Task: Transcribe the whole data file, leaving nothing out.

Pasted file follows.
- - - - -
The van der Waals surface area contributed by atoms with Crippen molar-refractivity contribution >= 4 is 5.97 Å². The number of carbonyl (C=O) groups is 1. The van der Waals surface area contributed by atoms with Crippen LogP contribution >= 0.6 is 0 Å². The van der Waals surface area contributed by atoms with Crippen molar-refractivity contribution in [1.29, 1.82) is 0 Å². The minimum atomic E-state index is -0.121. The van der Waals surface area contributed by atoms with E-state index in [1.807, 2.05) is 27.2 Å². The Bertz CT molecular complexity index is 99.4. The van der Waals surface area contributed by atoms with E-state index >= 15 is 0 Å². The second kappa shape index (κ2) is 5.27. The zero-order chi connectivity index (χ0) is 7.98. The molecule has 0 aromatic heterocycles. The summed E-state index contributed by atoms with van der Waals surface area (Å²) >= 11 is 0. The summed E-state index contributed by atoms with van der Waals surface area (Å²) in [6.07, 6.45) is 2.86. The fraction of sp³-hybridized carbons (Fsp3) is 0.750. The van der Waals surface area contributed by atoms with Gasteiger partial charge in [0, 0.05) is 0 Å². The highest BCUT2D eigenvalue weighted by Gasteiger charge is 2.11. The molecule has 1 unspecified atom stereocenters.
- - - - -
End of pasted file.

The van der Waals surface area contributed by atoms with Crippen molar-refractivity contribution >= 4 is 5.97 Å². The number of carbonyl (C=O) groups is 1. The van der Waals surface area contributed by atoms with Crippen LogP contribution >= 0.6 is 0 Å². The van der Waals surface area contributed by atoms with Crippen molar-refractivity contribution in [1.29, 1.82) is 0 Å². The minimum atomic E-state index is -0.121. The van der Waals surface area contributed by atoms with E-state index in [1.807, 2.05) is 27.2 Å². The Bertz CT molecular complexity index is 99.4. The van der Waals surface area contributed by atoms with E-state index >= 15 is 0 Å². The second kappa shape index (κ2) is 5.27. The zero-order chi connectivity index (χ0) is 7.98. The molecule has 0 aromatic heterocycles. The summed E-state index contributed by atoms with van der Waals surface area (Å²) >= 11 is 0. The summed E-state index contributed by atoms with van der Waals surface area (Å²) in [6.07, 6.45) is 2.86. The fraction of sp³-hybridized carbons (Fsp3) is 0.750. The van der Waals surface area contributed by atoms with Gasteiger partial charge in [0, 0.05) is 0 Å². The highest BCUT2D eigenvalue weighted by Gasteiger charge is 2.11. The molecule has 1 unspecified atom stereocenters.